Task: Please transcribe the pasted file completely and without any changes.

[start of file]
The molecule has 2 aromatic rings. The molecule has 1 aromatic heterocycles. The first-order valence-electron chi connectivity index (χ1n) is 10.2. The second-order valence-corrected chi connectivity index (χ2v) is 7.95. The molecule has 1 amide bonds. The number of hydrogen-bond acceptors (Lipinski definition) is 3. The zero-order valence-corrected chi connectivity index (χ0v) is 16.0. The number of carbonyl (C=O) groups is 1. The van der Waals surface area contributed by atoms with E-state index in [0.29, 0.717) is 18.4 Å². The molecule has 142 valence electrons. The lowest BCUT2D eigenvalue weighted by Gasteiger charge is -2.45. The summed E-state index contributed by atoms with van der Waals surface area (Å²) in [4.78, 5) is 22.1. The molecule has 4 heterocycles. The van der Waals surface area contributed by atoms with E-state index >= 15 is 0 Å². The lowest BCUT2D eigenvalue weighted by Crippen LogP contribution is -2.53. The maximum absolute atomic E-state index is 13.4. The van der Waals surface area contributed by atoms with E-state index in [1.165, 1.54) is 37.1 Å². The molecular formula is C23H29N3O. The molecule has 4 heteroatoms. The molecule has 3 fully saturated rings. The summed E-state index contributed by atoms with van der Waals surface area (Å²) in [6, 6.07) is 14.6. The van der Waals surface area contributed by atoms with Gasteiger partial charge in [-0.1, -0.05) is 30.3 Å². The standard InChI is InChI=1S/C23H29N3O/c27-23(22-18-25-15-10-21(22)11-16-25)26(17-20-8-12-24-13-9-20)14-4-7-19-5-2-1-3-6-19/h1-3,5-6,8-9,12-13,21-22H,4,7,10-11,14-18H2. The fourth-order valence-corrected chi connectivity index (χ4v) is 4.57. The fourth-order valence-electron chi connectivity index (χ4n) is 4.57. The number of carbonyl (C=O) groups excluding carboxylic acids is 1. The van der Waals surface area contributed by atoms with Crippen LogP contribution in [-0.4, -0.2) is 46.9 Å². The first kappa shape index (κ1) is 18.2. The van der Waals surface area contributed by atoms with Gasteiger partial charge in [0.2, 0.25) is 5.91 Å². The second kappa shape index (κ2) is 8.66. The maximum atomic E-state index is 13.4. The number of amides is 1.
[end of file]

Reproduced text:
The molecule has 2 aromatic rings. The molecule has 1 aromatic heterocycles. The first-order valence-electron chi connectivity index (χ1n) is 10.2. The second-order valence-corrected chi connectivity index (χ2v) is 7.95. The molecule has 1 amide bonds. The number of hydrogen-bond acceptors (Lipinski definition) is 3. The zero-order valence-corrected chi connectivity index (χ0v) is 16.0. The number of carbonyl (C=O) groups is 1. The van der Waals surface area contributed by atoms with E-state index in [0.29, 0.717) is 18.4 Å². The molecule has 142 valence electrons. The lowest BCUT2D eigenvalue weighted by Gasteiger charge is -2.45. The summed E-state index contributed by atoms with van der Waals surface area (Å²) in [4.78, 5) is 22.1. The molecule has 4 heterocycles. The van der Waals surface area contributed by atoms with E-state index >= 15 is 0 Å². The lowest BCUT2D eigenvalue weighted by Crippen LogP contribution is -2.53. The maximum absolute atomic E-state index is 13.4. The van der Waals surface area contributed by atoms with E-state index in [1.165, 1.54) is 37.1 Å². The molecular formula is C23H29N3O. The molecule has 4 heteroatoms. The molecule has 3 fully saturated rings. The summed E-state index contributed by atoms with van der Waals surface area (Å²) in [6, 6.07) is 14.6. The van der Waals surface area contributed by atoms with Gasteiger partial charge in [-0.1, -0.05) is 30.3 Å². The standard InChI is InChI=1S/C23H29N3O/c27-23(22-18-25-15-10-21(22)11-16-25)26(17-20-8-12-24-13-9-20)14-4-7-19-5-2-1-3-6-19/h1-3,5-6,8-9,12-13,21-22H,4,7,10-11,14-18H2. The fourth-order valence-corrected chi connectivity index (χ4v) is 4.57. The fourth-order valence-electron chi connectivity index (χ4n) is 4.57. The number of carbonyl (C=O) groups excluding carboxylic acids is 1. The van der Waals surface area contributed by atoms with Crippen LogP contribution in [-0.4, -0.2) is 46.9 Å². The first kappa shape index (κ1) is 18.2. The van der Waals surface area contributed by atoms with Gasteiger partial charge in [0.2, 0.25) is 5.91 Å². The second kappa shape index (κ2) is 8.66. The maximum atomic E-state index is 13.4. The number of amides is 1.